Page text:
DETROIT (AdAge.com) -- General Motors Corp.'s decision yesterday to pull the plug on Pontiac marks the end of a storied brand with a rich advertising history.
|Pontiac Ads Through the Ages|
Pontiac arrived on the scene in 1926, when GM introduced the brand as a companion to its Oakland Motor Car line with the six-cylinder model, Chief of the Sixes, unveiled by Oakland at the New York Auto Show. GM replaced Oakland with the Pontiac Motor Division in 1932.
The brand's longest-running and most memorable ads were themed "Wide Track," created by MacManus, John & Adams, Detroit. They ran from 1959 until 1972 before reappearing in the 1990s. The term stemmed from Pontiac's new wider, lower-slung body that suggested a crouching animal.
Some pundits credit Pontiac with starting the muscle-car era when it introduced the GTO in 1964. The car was a hit, but the oil crisis in the 1970s hurt Pontiac's high-performance image.
The marketer rolled out its "We Build Excitement" rallying cry in 1981 as Pontiac tried to find a new direction and purpose. Outstanding performance and the emotional benefits of driving a Pontaic were the pitch for new cars such as the 6000 STE, Grand Prix, Grand Am and the small, sporty Fiero.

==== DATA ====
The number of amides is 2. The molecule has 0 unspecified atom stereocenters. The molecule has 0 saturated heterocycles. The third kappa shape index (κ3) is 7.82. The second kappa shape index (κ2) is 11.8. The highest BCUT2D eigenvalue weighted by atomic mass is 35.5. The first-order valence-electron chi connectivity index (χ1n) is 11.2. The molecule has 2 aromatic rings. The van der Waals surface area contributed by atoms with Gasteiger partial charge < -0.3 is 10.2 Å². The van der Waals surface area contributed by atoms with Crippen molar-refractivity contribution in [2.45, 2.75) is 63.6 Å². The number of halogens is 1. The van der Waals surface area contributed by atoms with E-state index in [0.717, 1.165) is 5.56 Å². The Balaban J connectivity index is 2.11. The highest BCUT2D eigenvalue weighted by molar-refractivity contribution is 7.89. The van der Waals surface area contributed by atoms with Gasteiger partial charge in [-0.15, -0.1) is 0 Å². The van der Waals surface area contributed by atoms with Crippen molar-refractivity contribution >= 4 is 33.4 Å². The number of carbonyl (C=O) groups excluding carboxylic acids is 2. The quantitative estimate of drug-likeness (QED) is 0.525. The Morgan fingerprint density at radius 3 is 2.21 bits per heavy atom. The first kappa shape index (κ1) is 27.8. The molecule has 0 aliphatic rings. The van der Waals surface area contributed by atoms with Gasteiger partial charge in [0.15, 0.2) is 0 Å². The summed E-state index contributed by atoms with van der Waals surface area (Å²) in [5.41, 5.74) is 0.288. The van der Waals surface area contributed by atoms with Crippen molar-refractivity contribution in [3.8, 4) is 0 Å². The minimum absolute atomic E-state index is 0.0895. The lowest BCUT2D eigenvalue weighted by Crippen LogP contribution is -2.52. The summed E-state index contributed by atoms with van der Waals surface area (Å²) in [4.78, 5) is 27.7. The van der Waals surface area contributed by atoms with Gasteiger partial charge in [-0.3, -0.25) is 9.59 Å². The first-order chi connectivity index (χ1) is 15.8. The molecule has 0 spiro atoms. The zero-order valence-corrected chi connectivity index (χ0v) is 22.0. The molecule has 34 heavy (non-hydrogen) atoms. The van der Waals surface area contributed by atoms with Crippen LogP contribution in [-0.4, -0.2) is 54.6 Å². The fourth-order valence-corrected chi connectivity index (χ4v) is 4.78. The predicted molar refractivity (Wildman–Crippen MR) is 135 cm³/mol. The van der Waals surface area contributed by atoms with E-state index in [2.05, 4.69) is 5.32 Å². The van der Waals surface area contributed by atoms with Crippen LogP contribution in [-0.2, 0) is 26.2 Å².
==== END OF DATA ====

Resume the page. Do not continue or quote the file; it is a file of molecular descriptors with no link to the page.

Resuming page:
But there wasn't much excitement over the effort; critics said the products in the 1980s and '90s didn't live up to the tagline, which was dropped in 2003. It was followed by a series of short-lived tags, including "Pass it On," (2001-2002) and "Fuel For the Soul" (2002-2003).
In 1997, under GM's brand-management system, each model got its own ad campaign. The Pontiac Bonneville introduced "Luxury with Attitude," from D'Arcy Masius Benton & Bowles, Bloomfield Hills, Mich., seemingly infringing on territory claimed by siblings Buick and Cadillac.
This decade Pontiac made a splash in product placement and buzz marketing. In 2004, Oprah Winfrey gave away 276 G6 sedans, each valued at $28,400, to every member of her studio audience. Pontiac cut branded-integration deals for its vehicles on popular TV shows such CBS' "Survivor" and NBC's "The Apprentice." Pontiac has also reached young consumers via the internet and deals with ABC's "Jimmy Kimmel Live" and a bi-coastal concert stage called Pontiac Garage.
In the past several years, the brand has been marketing heavily on the web. Its most recent tagline, "Pontiac Is Car," launched last September from Leo Burnett, Troy, Mich. Apparently, it will be the brand's last.